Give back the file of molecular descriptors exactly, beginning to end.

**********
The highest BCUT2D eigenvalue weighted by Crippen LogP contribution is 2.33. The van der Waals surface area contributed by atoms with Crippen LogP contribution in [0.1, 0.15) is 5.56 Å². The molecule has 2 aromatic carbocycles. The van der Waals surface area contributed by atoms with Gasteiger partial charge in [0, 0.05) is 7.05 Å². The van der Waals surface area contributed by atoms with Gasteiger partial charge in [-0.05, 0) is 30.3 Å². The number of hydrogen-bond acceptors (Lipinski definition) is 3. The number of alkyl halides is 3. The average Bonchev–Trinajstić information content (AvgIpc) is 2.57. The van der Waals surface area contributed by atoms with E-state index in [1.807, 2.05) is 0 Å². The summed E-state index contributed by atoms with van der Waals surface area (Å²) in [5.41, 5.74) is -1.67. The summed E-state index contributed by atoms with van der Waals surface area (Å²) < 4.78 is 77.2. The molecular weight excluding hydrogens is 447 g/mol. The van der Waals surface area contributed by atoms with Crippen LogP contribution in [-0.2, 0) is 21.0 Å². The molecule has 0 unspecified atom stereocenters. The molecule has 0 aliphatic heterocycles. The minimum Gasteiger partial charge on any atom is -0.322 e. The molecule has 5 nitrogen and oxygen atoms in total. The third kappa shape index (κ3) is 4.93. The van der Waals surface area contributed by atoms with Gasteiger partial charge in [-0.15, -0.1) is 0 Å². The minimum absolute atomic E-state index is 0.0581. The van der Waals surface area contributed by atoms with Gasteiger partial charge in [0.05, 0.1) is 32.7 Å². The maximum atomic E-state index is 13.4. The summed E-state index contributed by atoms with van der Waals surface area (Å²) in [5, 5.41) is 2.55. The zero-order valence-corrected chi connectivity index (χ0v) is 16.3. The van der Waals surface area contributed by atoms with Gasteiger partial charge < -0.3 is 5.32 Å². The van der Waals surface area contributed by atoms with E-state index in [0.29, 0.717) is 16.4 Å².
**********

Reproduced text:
The highest BCUT2D eigenvalue weighted by Crippen LogP contribution is 2.33. The van der Waals surface area contributed by atoms with Crippen LogP contribution in [0.1, 0.15) is 5.56 Å². The molecule has 2 aromatic carbocycles. The van der Waals surface area contributed by atoms with Gasteiger partial charge in [0, 0.05) is 7.05 Å². The van der Waals surface area contributed by atoms with Gasteiger partial charge in [-0.05, 0) is 30.3 Å². The number of hydrogen-bond acceptors (Lipinski definition) is 3. The number of alkyl halides is 3. The average Bonchev–Trinajstić information content (AvgIpc) is 2.57. The van der Waals surface area contributed by atoms with E-state index in [1.807, 2.05) is 0 Å². The summed E-state index contributed by atoms with van der Waals surface area (Å²) in [5.41, 5.74) is -1.67. The summed E-state index contributed by atoms with van der Waals surface area (Å²) < 4.78 is 77.2. The molecular weight excluding hydrogens is 447 g/mol. The van der Waals surface area contributed by atoms with Crippen LogP contribution in [-0.2, 0) is 21.0 Å². The molecule has 0 unspecified atom stereocenters. The molecule has 0 aliphatic heterocycles. The minimum Gasteiger partial charge on any atom is -0.322 e. The molecule has 5 nitrogen and oxygen atoms in total. The third kappa shape index (κ3) is 4.93. The van der Waals surface area contributed by atoms with Gasteiger partial charge in [-0.15, -0.1) is 0 Å². The minimum absolute atomic E-state index is 0.0581. The van der Waals surface area contributed by atoms with Gasteiger partial charge in [0.05, 0.1) is 32.7 Å². The maximum atomic E-state index is 13.4. The summed E-state index contributed by atoms with van der Waals surface area (Å²) in [5, 5.41) is 2.55. The zero-order valence-corrected chi connectivity index (χ0v) is 16.3. The van der Waals surface area contributed by atoms with Gasteiger partial charge < -0.3 is 5.32 Å². The van der Waals surface area contributed by atoms with E-state index in [0.29, 0.717) is 16.4 Å².